Preliminary report on Ethiopian Airlines Boeing 737 MAX 8 crash issued

FILE PHOTO: Airplane engine parts are seen at the scene of the Ethiopian Airlines Flight ET 302 plane crash, near the town of Bishoftu, southeast of Addis Ababa, Ethiopia March 11, 2019. REUTERS/Tiksa Negeri/File Photo

BOEING issued a statement today on the preliminary report into the Ethiopian Airlines Boeing 737 MAX 8 crash which claimed the lives of 157 passengers and crew.

The aircraft manufacturer said the report contained flight data recorder information indicating the airplane had an erroneous angle of attack sensor input that activated the Manoeuvring Characteristics Augmentation System (MCAS) function during the flight, as it had during the Lion Air 610 flight which killed 181 passengers and crew.

“I’d like to reiterate our deepest sympathies are with the families and loved ones of those who lost their lives in the accident,” said Boeing Commercial Airplanes president and CEO Kevin McAllister.

“We thank Ethiopia’s Accident Investigation Bureau for its hard work and continuing efforts.

“Understanding the circumstances that contributed to this accident is critical to ensuring safe flight. We will carefully review the AIB’s preliminary report, and will take any and all additional steps necessary to enhance the safety of our aircraft.”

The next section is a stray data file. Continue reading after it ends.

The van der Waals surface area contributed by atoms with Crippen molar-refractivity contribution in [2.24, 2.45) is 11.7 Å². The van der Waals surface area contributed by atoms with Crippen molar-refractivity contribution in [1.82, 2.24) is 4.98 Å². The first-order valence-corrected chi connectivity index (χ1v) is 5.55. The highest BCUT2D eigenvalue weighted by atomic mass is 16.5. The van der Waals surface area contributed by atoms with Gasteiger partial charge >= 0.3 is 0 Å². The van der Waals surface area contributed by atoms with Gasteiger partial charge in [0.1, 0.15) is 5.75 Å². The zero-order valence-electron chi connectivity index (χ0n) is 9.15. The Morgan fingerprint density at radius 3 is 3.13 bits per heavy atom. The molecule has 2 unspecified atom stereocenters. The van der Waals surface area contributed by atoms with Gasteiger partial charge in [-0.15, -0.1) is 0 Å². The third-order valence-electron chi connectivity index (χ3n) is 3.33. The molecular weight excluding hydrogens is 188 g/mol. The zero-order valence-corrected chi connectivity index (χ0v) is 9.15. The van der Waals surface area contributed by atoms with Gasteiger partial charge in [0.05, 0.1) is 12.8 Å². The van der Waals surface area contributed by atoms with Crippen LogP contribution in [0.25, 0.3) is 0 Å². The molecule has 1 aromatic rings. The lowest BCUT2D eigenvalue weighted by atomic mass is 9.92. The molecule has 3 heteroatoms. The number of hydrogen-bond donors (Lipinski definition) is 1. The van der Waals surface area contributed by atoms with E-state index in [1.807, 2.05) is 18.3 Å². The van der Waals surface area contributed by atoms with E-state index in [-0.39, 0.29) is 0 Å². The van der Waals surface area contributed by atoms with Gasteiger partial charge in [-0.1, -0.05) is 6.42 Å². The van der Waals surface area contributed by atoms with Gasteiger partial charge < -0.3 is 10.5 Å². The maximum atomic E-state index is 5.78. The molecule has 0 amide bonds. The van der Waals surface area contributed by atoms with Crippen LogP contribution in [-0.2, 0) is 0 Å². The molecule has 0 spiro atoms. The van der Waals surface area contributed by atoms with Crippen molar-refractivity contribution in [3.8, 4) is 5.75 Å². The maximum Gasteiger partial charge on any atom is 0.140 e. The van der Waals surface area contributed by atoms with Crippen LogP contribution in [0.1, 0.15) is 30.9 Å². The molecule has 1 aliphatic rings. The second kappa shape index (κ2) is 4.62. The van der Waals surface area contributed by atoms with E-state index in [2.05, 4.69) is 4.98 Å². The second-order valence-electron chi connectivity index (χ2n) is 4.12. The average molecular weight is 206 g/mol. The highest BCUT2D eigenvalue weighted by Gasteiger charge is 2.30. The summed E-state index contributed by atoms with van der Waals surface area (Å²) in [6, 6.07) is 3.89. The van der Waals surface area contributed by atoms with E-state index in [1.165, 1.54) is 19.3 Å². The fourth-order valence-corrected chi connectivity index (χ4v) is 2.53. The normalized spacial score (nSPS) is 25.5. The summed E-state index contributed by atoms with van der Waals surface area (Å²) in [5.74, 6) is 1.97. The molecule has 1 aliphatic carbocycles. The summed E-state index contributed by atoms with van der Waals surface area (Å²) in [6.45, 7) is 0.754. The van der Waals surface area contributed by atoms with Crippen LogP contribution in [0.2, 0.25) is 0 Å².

Boeing said to ensure unintended MCAS activation would not occur again, it had developed and was planning to release a software update to MCAS and an associated comprehensive pilot training and supplementary education program for the 737 MAX.

“As previously announced, the update adds additional layers of protection and will prevent erroneous data from causing MCAS activation. Flight crews will always have the ability to override MCAS and manually control the airplane.

“Boeing continues to work with the U.S. Federal Aviation Administration and other regulatory agencies worldwide on the development and certification of the software update and training program.”

Fiji Airways operates two Boeing 737 MAX 8 aircraft with a further three on order.


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